Keadaan ini terjadi bersamaan dengan minimnya jasa psikoterapi dan dukungan pelayanan berbasis masyarakat. Mereka sering mendapatkan kekerasan fisik dan seksual, menjalani pengobatan paksa – termasuk terapi kejut listrik – dibelenggu, dan dipaksa menerima kontrasepsi, bagi perempuan dengan gangguan jiwa, agar tak hamil.

Human Rights Watch merekam bahwa setidaknya 57.000 orang di Indonesia pernah hidup dalam pasungan, setidaknya, sekali dalam hidup mereka. Berdasarkan data pemerintah, sekitar 18.800 orang masih dipasung. Meski pemerintah melarang pasung sejak tahun 1977, dalam praktik, keluarga, paranormal, praktisi pengobatan alternatif, dan pegawai panti terus membelenggu penyandang disabilitas psikososial, terkadang selama bertahun-tahun.

Dalam satu kasus, seorang ayah dari perempuan penyandang gangguan jiwa, mengunci putrinya di sebuah kamar setelah minta masukan dari paranormal.

Ketika si putri mencoba gali jalan keluar dari ruang itu, si ayah mengikat tangannya di belakang punggung.

Dia telanjang, duduk dan tidur di atas serakan kotoran: makan, tidur, kencing dan berak di ruangan tersebut, selama 15 tahun.

Namun membebaskan mereka dari pasung sering tanpa ada pelayanan psikoterapi dan obat-obatan. Keluarga akan tetap kewalahan menjaga anggota keluarga yang punya gangguan jiwa. Dampaknya, mereka dikurung lagi.

Persoalannya, dengan penduduk sekitar 250 juta jiwa, Indonesia hanya memiliki 600 hingga 800 psikiater - satu orang menangani 300.000 hingga 400.000 orang - dan hanya ada 48 rumah sakit jiwa --lebih dari separuh berada di Pulau Jawa.

Tujuh dari 34 provinsi di Indonesia tak memiliki satu pun rumah sakit jiwa: Riau, Banten, Kalimantan Utara, Gorontalo, Sulawesi Barat, Sulawesi Barat, Maluku Utara dan Papua Barat.

Menteri Kesehatan Nila Moeloek mengatakan kepada Human Rights Watch bahwa tak mudah membangun rumah sakit karena ia perlu persetujuan Dewan Perwakilan Rakyat. Menteri Moeloek juga tak bisa cepat menghasilkan psikiater karena kebanyakan dokter memilih spesialisasi lain, misalnya, dokter bedah, dokter kandungan, jantung, kanker dan sebagainya.

Psikiater bukan pilihan favorit.

Ada stigma dalam masyarakat terhadap “orang gila” sehingga dokter pun tak tertarik mengurus kesehatan jiwa.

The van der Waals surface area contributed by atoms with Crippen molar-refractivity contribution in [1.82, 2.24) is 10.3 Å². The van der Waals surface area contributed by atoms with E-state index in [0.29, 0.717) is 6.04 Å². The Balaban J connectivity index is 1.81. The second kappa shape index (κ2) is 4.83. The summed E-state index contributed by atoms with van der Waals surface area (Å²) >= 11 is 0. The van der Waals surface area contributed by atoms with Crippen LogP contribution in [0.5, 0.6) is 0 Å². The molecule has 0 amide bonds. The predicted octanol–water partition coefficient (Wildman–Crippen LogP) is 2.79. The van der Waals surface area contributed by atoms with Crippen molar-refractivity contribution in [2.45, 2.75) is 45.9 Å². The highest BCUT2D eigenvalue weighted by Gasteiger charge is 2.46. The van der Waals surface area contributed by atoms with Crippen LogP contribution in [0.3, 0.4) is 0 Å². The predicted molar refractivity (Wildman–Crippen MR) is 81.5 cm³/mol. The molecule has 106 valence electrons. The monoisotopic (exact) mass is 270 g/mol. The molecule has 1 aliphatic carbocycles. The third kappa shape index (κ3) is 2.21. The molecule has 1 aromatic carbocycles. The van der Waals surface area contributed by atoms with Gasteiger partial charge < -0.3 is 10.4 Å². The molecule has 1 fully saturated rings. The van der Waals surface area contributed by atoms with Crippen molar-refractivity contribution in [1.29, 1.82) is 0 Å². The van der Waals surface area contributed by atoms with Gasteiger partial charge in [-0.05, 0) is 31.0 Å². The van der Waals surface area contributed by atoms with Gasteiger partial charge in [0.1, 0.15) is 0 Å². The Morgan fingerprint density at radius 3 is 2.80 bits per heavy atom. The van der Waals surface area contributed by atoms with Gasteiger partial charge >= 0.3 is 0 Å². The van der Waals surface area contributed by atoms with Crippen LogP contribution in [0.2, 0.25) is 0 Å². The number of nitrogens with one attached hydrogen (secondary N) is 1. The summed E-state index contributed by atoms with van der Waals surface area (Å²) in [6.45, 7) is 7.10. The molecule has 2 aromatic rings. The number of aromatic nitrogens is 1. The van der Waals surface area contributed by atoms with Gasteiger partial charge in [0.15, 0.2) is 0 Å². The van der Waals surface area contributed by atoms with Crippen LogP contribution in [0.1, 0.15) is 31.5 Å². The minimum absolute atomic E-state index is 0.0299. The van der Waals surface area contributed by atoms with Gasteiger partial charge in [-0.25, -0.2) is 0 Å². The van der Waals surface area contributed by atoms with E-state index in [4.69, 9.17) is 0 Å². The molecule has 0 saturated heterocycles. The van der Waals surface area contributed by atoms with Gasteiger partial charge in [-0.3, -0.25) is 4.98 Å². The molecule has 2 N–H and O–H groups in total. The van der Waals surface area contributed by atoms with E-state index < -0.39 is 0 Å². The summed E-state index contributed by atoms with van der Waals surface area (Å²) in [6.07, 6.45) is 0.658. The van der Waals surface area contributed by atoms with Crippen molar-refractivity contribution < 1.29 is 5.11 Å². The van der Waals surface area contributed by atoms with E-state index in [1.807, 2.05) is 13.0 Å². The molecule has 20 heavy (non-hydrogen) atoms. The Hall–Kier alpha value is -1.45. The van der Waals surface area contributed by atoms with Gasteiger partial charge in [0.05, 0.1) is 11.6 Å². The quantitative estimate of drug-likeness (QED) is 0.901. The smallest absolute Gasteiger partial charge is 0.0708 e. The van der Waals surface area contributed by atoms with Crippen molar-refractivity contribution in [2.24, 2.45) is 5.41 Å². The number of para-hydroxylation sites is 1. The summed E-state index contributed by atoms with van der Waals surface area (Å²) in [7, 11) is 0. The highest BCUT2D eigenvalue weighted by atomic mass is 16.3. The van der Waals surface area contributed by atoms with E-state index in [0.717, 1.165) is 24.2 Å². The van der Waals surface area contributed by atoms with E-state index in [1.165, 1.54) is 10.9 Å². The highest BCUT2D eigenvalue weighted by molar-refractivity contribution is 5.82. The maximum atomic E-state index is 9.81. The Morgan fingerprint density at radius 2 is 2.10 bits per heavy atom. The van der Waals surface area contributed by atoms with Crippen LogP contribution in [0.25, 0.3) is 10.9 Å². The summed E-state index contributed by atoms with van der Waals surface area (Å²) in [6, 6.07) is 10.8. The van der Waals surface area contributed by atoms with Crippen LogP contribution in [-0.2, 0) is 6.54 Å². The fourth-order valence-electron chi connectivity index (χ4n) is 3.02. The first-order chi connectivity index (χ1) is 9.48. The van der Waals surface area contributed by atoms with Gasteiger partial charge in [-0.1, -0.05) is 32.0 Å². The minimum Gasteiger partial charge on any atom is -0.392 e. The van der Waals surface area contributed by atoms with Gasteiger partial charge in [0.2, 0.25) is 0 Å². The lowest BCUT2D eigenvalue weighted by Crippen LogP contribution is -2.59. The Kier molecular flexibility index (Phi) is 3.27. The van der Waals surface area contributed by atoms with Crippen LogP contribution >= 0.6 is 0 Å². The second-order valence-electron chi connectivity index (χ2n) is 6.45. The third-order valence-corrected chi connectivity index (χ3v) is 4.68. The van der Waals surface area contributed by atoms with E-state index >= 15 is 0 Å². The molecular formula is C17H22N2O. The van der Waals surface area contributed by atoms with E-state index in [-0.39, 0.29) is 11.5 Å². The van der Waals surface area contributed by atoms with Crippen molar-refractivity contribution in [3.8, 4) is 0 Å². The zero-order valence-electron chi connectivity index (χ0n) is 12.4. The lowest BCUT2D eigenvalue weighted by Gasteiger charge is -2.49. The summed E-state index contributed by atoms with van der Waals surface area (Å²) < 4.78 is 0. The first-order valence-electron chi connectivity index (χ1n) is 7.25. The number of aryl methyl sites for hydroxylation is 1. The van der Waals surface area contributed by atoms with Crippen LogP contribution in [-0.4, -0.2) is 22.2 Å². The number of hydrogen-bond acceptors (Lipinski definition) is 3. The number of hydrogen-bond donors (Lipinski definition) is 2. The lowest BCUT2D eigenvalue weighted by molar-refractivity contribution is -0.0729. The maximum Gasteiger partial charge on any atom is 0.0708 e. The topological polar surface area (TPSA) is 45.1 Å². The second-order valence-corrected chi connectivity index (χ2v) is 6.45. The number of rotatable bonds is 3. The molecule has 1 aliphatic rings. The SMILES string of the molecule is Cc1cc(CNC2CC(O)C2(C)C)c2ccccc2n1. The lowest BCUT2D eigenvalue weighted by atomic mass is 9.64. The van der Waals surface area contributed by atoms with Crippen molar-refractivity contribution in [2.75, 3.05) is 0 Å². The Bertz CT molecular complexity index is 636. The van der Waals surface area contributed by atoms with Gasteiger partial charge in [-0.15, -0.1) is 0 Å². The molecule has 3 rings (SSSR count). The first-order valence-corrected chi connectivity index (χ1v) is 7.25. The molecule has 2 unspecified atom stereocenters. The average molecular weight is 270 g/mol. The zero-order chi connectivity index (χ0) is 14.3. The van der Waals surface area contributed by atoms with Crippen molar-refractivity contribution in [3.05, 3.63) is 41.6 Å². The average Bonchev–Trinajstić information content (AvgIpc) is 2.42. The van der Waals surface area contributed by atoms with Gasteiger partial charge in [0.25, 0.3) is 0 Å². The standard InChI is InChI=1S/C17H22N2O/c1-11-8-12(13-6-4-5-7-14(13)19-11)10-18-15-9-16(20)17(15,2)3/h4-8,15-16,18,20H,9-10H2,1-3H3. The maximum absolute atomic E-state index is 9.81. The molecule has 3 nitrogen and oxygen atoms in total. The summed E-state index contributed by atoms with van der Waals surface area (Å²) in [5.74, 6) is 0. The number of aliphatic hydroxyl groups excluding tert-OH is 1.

Minimnya fasilitas dan jasa psikoterapi ini membuat banyak hak orang dengan gangguan jiwa tak mendapatkan jalan keluar, macam Jorge Bergoglio di Argentina, sehingga hak mereka dilanggar dengan kekerasan dan kurungan.

“Bayangkan hidup di neraka, seperti itulah saya di sini,” kata Asmirah, seorang perempuan 22 tahun, yang dipaksa tinggal dalam sebuah panti pengobatan keagamaan di Brebes.

Saya menulis kata pengantar buat buku Belum Kalah.

Manusia Langka

Avent Saur merupakan sedikit orang yang peduli pada kesehatan jiwa di Indonesia. Dia mendirikan organisasi sosial kemanusiaan Kelompok Kasih Insanis, sebuah kelompok virtual yang peduli terhadap orang dengan gangguan jiwa. Nama Facebook-nya, Kelompok Kasih Insanis: Peduli Orang dengan Gangguan Jiwa.

Saur seorang pastor dari Societas Verbi Divini (SVD), sebuah organisasi Katolik di Pulau Flores, Nusa Tenggara Timur. Sehari-hari, Saur bekerja sebagai wartawan Flores Pos di kota Ende –sebuah kota mungil di selatan Flores tak jauh dengan Danau Kelimutu.

Menurut Saur, Pulau Flores hanya ada dua panti rehabilitasi jiwa milik swasta. Di Maumere, ada Panti Santa Dhymphna khusus untuk perempuan, milik suster-suster Congregatione Imitationis Jesu. Di Ruteng, panti Renceng Mose milik bruder-bruder Fraterum Caritas.

Di pinggiran kota Kupang, ibu kota Provinsi Nusa Tenggara Timur di Pulau Timor, ada sebuah rumah sakit jiwa milik negara, baru diresmikan Mei 2017, dengan hanya satu psikiater merangkap direktur. Masih ada dua psikiater lagi di Kupang, bekerja di rumah sakit lain.

Di semua kabupaten lain di Nusa Tenggara Timur, dari Pulau Alor sampai Pulau Sumba, tak ada poli jiwa, tak ada psikiater, tak ada perawat jiwa.

“Saya pernah menangis karena selama tiga bulan, pasien-pasien yang ditangani Kelompok Kasih Insanis tak konsumsi obat. Ketiadaan obat,” kata Saur.